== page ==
The Court has carefully examined the charge of discrimination which plaintiff filed with the MHRC. A liberal reading of the charge, mindful of the standards by which the Court must be guided, indicates that therein plaintiff alleged the following:

(a) disparate treatment with respect to raises and job performance evaluations, on account of plaintiff not being
(1) under 40 years of age,
(2) male, and
*862 (3) non-disabled; and
(b) termination on April 11, 1995, on account of her
(1) sex,
(2) age,
(3) disability, and
(4) failing to accede to defendant's direction that plaintiff violate the law.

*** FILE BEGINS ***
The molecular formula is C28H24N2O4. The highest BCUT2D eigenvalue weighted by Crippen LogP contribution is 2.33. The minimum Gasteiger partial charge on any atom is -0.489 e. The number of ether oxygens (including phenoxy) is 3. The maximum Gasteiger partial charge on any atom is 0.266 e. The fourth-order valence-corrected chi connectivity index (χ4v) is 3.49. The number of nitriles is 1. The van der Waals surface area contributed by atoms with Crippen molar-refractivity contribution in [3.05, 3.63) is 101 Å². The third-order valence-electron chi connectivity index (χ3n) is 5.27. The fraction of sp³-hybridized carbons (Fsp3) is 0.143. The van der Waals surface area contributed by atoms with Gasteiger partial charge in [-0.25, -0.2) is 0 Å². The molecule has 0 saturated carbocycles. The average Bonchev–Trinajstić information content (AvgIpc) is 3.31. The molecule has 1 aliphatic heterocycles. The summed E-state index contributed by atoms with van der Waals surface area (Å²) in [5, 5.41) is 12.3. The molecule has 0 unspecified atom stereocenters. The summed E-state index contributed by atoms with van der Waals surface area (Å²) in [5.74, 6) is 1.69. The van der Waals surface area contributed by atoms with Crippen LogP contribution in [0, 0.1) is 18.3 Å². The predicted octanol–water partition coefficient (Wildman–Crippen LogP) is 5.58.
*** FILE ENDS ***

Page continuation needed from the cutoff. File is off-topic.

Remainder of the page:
The Court agrees that plaintiff did not allege in the administrative charge that she was denied a promotion to Insurance Supervisor on account of her gender. Plaintiff charged that she was denied raises and accurate performance evaluations, but her administrative allegations do not include a deprivation of a specific employment position. The denial of a promotion to a specific job is not similar to or reasonably related to her allegations of discriminatory termination, general lack of pay raises and discriminatory performance evaluations. For these reasons, the Court will dismiss from Count I of the first amended complaint the claim that she was denied promotion to Insurance Supervisor.